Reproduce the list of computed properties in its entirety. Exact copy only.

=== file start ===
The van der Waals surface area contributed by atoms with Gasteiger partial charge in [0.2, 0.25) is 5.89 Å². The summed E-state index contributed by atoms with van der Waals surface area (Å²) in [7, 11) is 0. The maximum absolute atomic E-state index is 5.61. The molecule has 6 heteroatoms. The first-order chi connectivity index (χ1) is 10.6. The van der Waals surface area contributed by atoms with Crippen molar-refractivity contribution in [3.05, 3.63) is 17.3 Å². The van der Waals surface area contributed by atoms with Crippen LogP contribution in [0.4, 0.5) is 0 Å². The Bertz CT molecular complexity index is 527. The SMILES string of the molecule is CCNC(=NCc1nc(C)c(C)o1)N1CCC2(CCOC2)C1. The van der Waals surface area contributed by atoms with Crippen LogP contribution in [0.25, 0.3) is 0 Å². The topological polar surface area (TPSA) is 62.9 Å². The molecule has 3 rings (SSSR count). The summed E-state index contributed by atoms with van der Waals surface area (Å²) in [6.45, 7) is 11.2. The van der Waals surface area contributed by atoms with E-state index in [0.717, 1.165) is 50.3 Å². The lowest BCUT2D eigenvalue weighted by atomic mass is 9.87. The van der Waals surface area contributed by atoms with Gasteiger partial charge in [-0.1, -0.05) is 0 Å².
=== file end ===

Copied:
The van der Waals surface area contributed by atoms with Gasteiger partial charge in [0.2, 0.25) is 5.89 Å². The summed E-state index contributed by atoms with van der Waals surface area (Å²) in [7, 11) is 0. The maximum absolute atomic E-state index is 5.61. The molecule has 6 heteroatoms. The first-order chi connectivity index (χ1) is 10.6. The van der Waals surface area contributed by atoms with Crippen molar-refractivity contribution in [3.05, 3.63) is 17.3 Å². The van der Waals surface area contributed by atoms with Crippen LogP contribution in [0.4, 0.5) is 0 Å². The Bertz CT molecular complexity index is 527. The SMILES string of the molecule is CCNC(=NCc1nc(C)c(C)o1)N1CCC2(CCOC2)C1. The van der Waals surface area contributed by atoms with Crippen LogP contribution in [0.25, 0.3) is 0 Å². The topological polar surface area (TPSA) is 62.9 Å². The molecule has 3 rings (SSSR count). The summed E-state index contributed by atoms with van der Waals surface area (Å²) in [6.45, 7) is 11.2. The van der Waals surface area contributed by atoms with E-state index in [0.717, 1.165) is 50.3 Å². The lowest BCUT2D eigenvalue weighted by atomic mass is 9.87. The van der Waals surface area contributed by atoms with Gasteiger partial charge in [-0.1, -0.05) is 0 Å².